There are sex differences in some cognitive functions. For example, earlier studies have shown that women outperform men on face recognition tasks, and women, in contrast to men, show an own-gender bias (i.e., women typically recognize more female than male faces). In the present thesis, the role of puberty, sex hormones, and attention, as well as neural correlates of the sex difference and women’s own-gender bias in face recognition were investigated.
In Study I, the aim was to determine whether sex differences in cognitive abilities are magnified during early adolescence (ages 12-14), as a function of differences in age, hormone levels, and/or pubertal development. The results showed that boys’ advantage in mental rotations and girls’ advantage in verbal fluency, verbal episodic memory, and face recognition memory were not magnified during this age period, and were not modulated by pubertal maturation or levels of sex hormones.
In Study II, we investigated whether the female own-gender bias in face recognition could be explained by women encoding female faces more elaborately than male faces. The results showed that divided attention at encoding, which may hamper elaborate encoding, did not reduce the magnitude of women’s own-gender bias, but attenuated women’s advantage over men in memory for female faces. Whether the gender of a face influenced men and women’s visual attention and memory for own- and other-race faces, and whether viewing time influenced the own-race bias, was investigated in Study III. Women displayed an own-gender bias, irrespective of face ethnicity. More importantly, own-race female faces were viewed longer and were better recognized than other-race female faces, whereas these differences were smaller for male faces. However, differences in viewing time could not account for the magnified own-race bias found for female faces.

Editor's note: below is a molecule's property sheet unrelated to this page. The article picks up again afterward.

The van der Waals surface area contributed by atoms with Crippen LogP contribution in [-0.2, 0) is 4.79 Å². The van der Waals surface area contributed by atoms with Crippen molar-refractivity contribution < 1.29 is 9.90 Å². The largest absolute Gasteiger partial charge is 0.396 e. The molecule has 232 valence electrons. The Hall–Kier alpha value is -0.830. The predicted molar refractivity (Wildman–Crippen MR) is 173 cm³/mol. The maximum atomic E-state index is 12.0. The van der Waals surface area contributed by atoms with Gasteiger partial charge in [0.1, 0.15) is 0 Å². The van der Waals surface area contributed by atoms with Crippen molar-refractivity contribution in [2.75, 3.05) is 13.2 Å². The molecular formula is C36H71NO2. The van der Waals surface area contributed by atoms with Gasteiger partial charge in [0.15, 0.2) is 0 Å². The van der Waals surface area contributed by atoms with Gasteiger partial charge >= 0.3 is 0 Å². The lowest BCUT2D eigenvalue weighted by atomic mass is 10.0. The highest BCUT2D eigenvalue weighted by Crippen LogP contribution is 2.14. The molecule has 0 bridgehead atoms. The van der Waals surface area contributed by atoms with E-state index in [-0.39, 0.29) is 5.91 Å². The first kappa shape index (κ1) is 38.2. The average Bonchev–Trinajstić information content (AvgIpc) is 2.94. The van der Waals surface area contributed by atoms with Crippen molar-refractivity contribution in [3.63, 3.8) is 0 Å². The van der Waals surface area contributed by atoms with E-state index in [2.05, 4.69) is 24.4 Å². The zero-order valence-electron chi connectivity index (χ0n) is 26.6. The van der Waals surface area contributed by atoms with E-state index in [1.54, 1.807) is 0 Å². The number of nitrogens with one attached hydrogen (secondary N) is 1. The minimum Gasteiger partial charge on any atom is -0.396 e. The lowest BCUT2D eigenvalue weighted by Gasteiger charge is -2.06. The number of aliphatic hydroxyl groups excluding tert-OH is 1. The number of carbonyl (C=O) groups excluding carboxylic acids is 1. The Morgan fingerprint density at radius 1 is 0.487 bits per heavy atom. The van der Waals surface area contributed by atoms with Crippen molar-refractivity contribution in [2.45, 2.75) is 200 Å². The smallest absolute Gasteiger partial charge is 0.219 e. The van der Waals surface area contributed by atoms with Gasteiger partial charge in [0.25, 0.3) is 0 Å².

The aim of Study IV was to assess whether women’s brain activity was higher for female than male faces in fusiform and inferior occipital gyri during incidental encoding of faces, and whether there was a relation between brain activity in fusiform gyri and the gender bias in face recognition. Results from this event-related fMRI study showed that women recognized more female than male faces, and that their brain activity during encoding was higher for female than for male faces in fusiform and inferior occipital gyri. Differential activity in left fusiform to female versus male faces was related to differences in memory for female and male faces.
Taken together, the results of this thesis suggest that neither sex differences in cognitive abilities nor the female own-gender bias result from pubertal maturation or its associated changes in levels of sex hormones. Instead, the reasons for these differences should possibly be sought after earlier in development. With regard to the female own-gender bias, results suggest that this effect is reliable, not affected by divided attention at encoding, associated with increased brain activation in regions specifically involved in face processing, and potentially a result of perceptual expertise.
© Johanna Lovén, 2012.